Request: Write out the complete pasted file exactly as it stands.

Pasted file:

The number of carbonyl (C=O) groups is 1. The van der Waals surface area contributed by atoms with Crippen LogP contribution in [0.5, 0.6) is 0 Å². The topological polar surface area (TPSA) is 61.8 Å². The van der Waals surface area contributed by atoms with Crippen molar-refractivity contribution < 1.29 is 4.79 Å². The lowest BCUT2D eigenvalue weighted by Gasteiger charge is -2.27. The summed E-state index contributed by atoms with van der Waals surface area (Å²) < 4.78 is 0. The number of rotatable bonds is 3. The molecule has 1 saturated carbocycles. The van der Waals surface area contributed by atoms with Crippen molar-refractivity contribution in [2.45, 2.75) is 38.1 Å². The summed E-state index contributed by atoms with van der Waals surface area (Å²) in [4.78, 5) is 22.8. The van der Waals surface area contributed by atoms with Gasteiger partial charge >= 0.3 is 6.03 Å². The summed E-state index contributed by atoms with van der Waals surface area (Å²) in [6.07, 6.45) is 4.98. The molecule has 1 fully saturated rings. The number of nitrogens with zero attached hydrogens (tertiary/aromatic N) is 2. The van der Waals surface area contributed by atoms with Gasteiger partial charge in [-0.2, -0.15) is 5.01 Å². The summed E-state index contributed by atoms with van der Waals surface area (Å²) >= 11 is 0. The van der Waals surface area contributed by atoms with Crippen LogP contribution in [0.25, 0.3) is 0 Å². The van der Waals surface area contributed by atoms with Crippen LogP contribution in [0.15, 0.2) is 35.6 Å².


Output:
The number of carbonyl (C=O) groups is 1. The van der Waals surface area contributed by atoms with Crippen LogP contribution in [0.5, 0.6) is 0 Å². The topological polar surface area (TPSA) is 61.8 Å². The van der Waals surface area contributed by atoms with Crippen molar-refractivity contribution < 1.29 is 4.79 Å². The lowest BCUT2D eigenvalue weighted by Gasteiger charge is -2.27. The summed E-state index contributed by atoms with van der Waals surface area (Å²) < 4.78 is 0. The number of rotatable bonds is 3. The molecule has 1 saturated carbocycles. The van der Waals surface area contributed by atoms with Crippen molar-refractivity contribution in [2.45, 2.75) is 38.1 Å². The summed E-state index contributed by atoms with van der Waals surface area (Å²) in [4.78, 5) is 22.8. The van der Waals surface area contributed by atoms with Gasteiger partial charge >= 0.3 is 6.03 Å². The summed E-state index contributed by atoms with van der Waals surface area (Å²) in [6.07, 6.45) is 4.98. The molecule has 1 fully saturated rings. The number of nitrogens with zero attached hydrogens (tertiary/aromatic N) is 2. The van der Waals surface area contributed by atoms with Gasteiger partial charge in [-0.2, -0.15) is 5.01 Å². The summed E-state index contributed by atoms with van der Waals surface area (Å²) >= 11 is 0. The van der Waals surface area contributed by atoms with Crippen LogP contribution in [0.25, 0.3) is 0 Å². The van der Waals surface area contributed by atoms with Crippen LogP contribution in [0.15, 0.2) is 35.6 Å².